To leverage, or not to leverage: that is the question for many entrepreneurs -- at least the ones who have the option of borrowing funds to finance their company's growth.
In today's environment of rising interest rates, debt has started to look less appealing than it looked throughout much of the 1990s. But for some business owners, it always was undesirable, no matter what the cost of borrowing was. "I'm doing $2 million in sales with only a $20,000 credit line outstanding," says Jerry Edwards, co-owner and president of Chef's Expressions, a catering company in Timonium, Md. "With the exception of a single two-year period when we borrowed $50,000 to pay for some expensive equipment tied to an expansion effort, we've always funded our growth out of cash flow. I had a credit line that I didn't dip into for 10 years!"
Edwards is scarcely alone in his aversion to borrowing. "We see many mature, privately held companies that are debt free by choice, as well as many service companies that are debt free by necessity because they don't have the assets to support a long-term borrowing arrangement," reports Z. Christopher Mercer, the CEO of Mercer Capital Management Inc., based in Memphis.
Although many company owners consider their lack of indebtedness a strong selling point, does having no debt on the books really enhance a company's value when its owner is seeking an outright sale or a public or private stock offering? "The quick answer is no," says Jeffrey D. Jones, president of Certified Appraisers Inc., in Houston. "From a marketing standpoint, a buyer is purchasing gross value, which is a function of its earnings and what the marketplace will pay for them."
At times, Jones acknowledges, debt can affect a business's appraised value. "If I were hired to assess a company's value for a divorce settlement," he explains, "the key number to determine would be its net equity, which is calculated by subtracting liabilities from gross value. The more debt, the lower the net equity." But that number would not have an impact on the company's sale price in the open market.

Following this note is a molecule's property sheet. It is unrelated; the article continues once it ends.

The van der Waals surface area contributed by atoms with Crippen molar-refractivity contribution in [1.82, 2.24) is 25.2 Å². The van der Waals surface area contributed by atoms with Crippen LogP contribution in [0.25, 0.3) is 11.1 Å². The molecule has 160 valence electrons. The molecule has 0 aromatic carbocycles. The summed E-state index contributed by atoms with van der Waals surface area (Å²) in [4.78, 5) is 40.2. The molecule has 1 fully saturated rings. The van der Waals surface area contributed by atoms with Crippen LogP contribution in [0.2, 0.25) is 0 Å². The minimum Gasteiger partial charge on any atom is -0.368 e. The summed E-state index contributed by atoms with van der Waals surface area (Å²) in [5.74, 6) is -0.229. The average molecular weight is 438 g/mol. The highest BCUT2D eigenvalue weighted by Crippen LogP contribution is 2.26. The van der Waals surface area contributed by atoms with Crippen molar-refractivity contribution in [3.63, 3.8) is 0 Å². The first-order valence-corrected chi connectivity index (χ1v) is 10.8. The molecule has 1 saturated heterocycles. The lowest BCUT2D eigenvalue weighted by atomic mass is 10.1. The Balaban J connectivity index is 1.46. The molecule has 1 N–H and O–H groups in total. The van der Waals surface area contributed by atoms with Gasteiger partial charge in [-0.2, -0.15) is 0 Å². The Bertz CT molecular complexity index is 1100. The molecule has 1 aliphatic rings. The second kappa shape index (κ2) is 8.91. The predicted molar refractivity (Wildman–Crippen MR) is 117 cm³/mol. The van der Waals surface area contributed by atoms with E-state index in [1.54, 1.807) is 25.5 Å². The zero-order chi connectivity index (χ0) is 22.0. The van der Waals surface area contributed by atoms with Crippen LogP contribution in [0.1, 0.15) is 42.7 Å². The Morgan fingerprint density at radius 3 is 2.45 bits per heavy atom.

Business owners who are proud of keeping their companies free of debt may wonder whether they'll get at least an intangible benefit: some kind of recognition for their ability to resist financial temptation and run a tight ship. However, an investment banker, a professional investor, or a potential buyer will evaluate the situation differently from the owner. "Professionals are not going to be making those kinds of judgments or worrying about whether you deserve personal credit or not," says John J. Egan III, a partner at law firm McDermott, Will & Emery in Boston. "Instead, their focus will be on where the company is today, which is what's going to determine whether it will be sellable and, if so, for how much."
Jones agrees. "Some owners may have been able to avoid borrowing because they inherited a large amount of money that they could put into the business, or they left their last jobs with a big early-retirement package. Those are the kinds of things that are completely irrelevant to the value and marketability of a company. So why should anyone care about them?"
Meanwhile, some experts argue that choosing a debt-free approach to entrepreneurship actually may have a negative influence on a company's value at sale time. Says Conor Reilly, a partner in the New York City law firm Gibson, Dunn & Crutcher LLP, "Sophisticated buyers and investors will look for an overall capital structure that is intelligently constructed. Having some debt is a good thing if it allows your company to increase its revenues and return on equity. If you don't have any debt, and an outsider suspects that its absence has hindered growth, that's a detriment."
That's not to say, however, that it makes sense to load up on debt just to convey the right impression to the outside world. Depending on the dynamics of your industry, as well as the type of growth that you are pursuing, borrowing may be unnecessary, costly, and constricting. "I can completely understand why some entrepreneurs don't want to get involved with it," says Egan. "In many cases, they'll have to sign a personal guarantee for the loan and accept all kinds of covenants, which may even restrict growth if they need to obtain waivers all the time from their bankers."